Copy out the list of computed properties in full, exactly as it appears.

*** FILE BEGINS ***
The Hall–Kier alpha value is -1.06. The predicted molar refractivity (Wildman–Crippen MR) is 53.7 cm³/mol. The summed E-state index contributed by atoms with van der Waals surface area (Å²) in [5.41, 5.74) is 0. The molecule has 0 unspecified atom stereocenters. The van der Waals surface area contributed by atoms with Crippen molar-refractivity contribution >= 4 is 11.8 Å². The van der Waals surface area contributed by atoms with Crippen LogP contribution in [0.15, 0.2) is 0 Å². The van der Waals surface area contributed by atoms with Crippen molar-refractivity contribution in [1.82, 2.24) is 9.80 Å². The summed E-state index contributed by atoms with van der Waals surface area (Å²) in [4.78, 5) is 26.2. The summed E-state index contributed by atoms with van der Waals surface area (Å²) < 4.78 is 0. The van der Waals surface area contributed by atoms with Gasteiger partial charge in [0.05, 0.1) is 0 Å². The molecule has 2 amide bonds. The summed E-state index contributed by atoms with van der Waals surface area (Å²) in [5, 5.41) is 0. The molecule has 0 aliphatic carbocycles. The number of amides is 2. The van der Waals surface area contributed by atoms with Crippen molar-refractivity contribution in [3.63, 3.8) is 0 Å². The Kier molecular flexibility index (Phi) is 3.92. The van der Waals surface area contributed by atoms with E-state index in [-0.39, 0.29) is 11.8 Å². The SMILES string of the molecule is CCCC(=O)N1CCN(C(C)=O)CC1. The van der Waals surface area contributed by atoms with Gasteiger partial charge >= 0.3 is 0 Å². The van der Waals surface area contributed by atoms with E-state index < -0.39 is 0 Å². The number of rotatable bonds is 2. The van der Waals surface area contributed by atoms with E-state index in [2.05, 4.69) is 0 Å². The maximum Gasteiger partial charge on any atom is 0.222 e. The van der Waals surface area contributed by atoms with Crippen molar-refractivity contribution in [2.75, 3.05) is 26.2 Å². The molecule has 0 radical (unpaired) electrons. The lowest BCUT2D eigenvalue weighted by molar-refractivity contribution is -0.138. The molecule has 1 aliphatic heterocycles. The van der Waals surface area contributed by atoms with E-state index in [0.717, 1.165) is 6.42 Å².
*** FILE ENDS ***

The Hall–Kier alpha value is -1.06. The predicted molar refractivity (Wildman–Crippen MR) is 53.7 cm³/mol. The summed E-state index contributed by atoms with van der Waals surface area (Å²) in [5.41, 5.74) is 0. The molecule has 0 unspecified atom stereocenters. The van der Waals surface area contributed by atoms with Crippen molar-refractivity contribution >= 4 is 11.8 Å². The van der Waals surface area contributed by atoms with Crippen LogP contribution in [0.15, 0.2) is 0 Å². The van der Waals surface area contributed by atoms with Crippen molar-refractivity contribution in [1.82, 2.24) is 9.80 Å². The summed E-state index contributed by atoms with van der Waals surface area (Å²) in [4.78, 5) is 26.2. The summed E-state index contributed by atoms with van der Waals surface area (Å²) < 4.78 is 0. The van der Waals surface area contributed by atoms with Gasteiger partial charge in [0.05, 0.1) is 0 Å². The molecule has 2 amide bonds. The summed E-state index contributed by atoms with van der Waals surface area (Å²) in [5, 5.41) is 0. The molecule has 0 aliphatic carbocycles. The number of amides is 2. The van der Waals surface area contributed by atoms with Crippen molar-refractivity contribution in [3.63, 3.8) is 0 Å². The Kier molecular flexibility index (Phi) is 3.92. The van der Waals surface area contributed by atoms with E-state index in [-0.39, 0.29) is 11.8 Å². The SMILES string of the molecule is CCCC(=O)N1CCN(C(C)=O)CC1. The van der Waals surface area contributed by atoms with Gasteiger partial charge >= 0.3 is 0 Å². The van der Waals surface area contributed by atoms with E-state index < -0.39 is 0 Å². The number of rotatable bonds is 2. The van der Waals surface area contributed by atoms with E-state index in [2.05, 4.69) is 0 Å². The maximum Gasteiger partial charge on any atom is 0.222 e. The van der Waals surface area contributed by atoms with Crippen molar-refractivity contribution in [2.75, 3.05) is 26.2 Å². The molecule has 0 radical (unpaired) electrons. The lowest BCUT2D eigenvalue weighted by molar-refractivity contribution is -0.138. The molecule has 1 aliphatic heterocycles. The van der Waals surface area contributed by atoms with E-state index in [0.717, 1.165) is 6.42 Å².